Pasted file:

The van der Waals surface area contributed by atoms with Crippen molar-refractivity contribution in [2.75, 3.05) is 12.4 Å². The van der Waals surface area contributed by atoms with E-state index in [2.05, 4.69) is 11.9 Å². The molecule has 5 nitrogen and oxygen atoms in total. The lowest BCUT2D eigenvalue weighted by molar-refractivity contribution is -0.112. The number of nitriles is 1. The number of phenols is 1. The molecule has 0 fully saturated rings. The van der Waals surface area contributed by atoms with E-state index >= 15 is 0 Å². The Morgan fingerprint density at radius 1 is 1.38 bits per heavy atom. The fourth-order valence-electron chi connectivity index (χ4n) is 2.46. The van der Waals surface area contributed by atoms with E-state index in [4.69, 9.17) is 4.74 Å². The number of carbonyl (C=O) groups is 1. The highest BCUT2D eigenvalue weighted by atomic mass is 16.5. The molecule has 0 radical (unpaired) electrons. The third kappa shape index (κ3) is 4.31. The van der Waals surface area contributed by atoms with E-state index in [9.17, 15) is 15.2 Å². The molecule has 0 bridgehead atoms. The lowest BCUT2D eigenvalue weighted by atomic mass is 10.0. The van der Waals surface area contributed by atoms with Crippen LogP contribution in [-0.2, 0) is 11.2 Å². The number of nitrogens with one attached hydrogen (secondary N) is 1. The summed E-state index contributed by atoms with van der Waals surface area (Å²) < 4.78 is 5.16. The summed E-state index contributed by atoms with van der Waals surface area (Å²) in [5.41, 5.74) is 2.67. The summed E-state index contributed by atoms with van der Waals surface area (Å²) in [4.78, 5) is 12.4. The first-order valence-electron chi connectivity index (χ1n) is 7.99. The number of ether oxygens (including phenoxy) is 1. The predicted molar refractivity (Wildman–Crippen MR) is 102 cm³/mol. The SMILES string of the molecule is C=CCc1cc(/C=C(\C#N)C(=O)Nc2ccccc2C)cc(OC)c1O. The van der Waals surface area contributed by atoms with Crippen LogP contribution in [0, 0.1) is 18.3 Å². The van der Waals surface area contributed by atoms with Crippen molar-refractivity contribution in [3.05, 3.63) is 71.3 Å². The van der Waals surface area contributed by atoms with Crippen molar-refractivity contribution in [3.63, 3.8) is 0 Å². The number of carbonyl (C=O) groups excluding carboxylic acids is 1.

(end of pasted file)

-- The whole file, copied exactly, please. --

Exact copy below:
The van der Waals surface area contributed by atoms with Crippen molar-refractivity contribution in [2.75, 3.05) is 12.4 Å². The van der Waals surface area contributed by atoms with E-state index in [2.05, 4.69) is 11.9 Å². The molecule has 5 nitrogen and oxygen atoms in total. The lowest BCUT2D eigenvalue weighted by molar-refractivity contribution is -0.112. The number of nitriles is 1. The number of phenols is 1. The molecule has 0 fully saturated rings. The van der Waals surface area contributed by atoms with E-state index >= 15 is 0 Å². The Morgan fingerprint density at radius 1 is 1.38 bits per heavy atom. The fourth-order valence-electron chi connectivity index (χ4n) is 2.46. The van der Waals surface area contributed by atoms with E-state index in [4.69, 9.17) is 4.74 Å². The number of carbonyl (C=O) groups is 1. The highest BCUT2D eigenvalue weighted by atomic mass is 16.5. The molecule has 0 radical (unpaired) electrons. The third kappa shape index (κ3) is 4.31. The van der Waals surface area contributed by atoms with E-state index in [9.17, 15) is 15.2 Å². The molecule has 0 bridgehead atoms. The lowest BCUT2D eigenvalue weighted by atomic mass is 10.0. The van der Waals surface area contributed by atoms with Crippen LogP contribution in [-0.2, 0) is 11.2 Å². The number of nitrogens with one attached hydrogen (secondary N) is 1. The summed E-state index contributed by atoms with van der Waals surface area (Å²) < 4.78 is 5.16. The summed E-state index contributed by atoms with van der Waals surface area (Å²) in [5.41, 5.74) is 2.67. The summed E-state index contributed by atoms with van der Waals surface area (Å²) in [4.78, 5) is 12.4. The first-order valence-electron chi connectivity index (χ1n) is 7.99. The number of ether oxygens (including phenoxy) is 1. The predicted molar refractivity (Wildman–Crippen MR) is 102 cm³/mol. The SMILES string of the molecule is C=CCc1cc(/C=C(\C#N)C(=O)Nc2ccccc2C)cc(OC)c1O. The van der Waals surface area contributed by atoms with Crippen LogP contribution in [0, 0.1) is 18.3 Å². The van der Waals surface area contributed by atoms with Crippen molar-refractivity contribution in [3.05, 3.63) is 71.3 Å². The van der Waals surface area contributed by atoms with Crippen molar-refractivity contribution in [3.63, 3.8) is 0 Å². The number of carbonyl (C=O) groups excluding carboxylic acids is 1.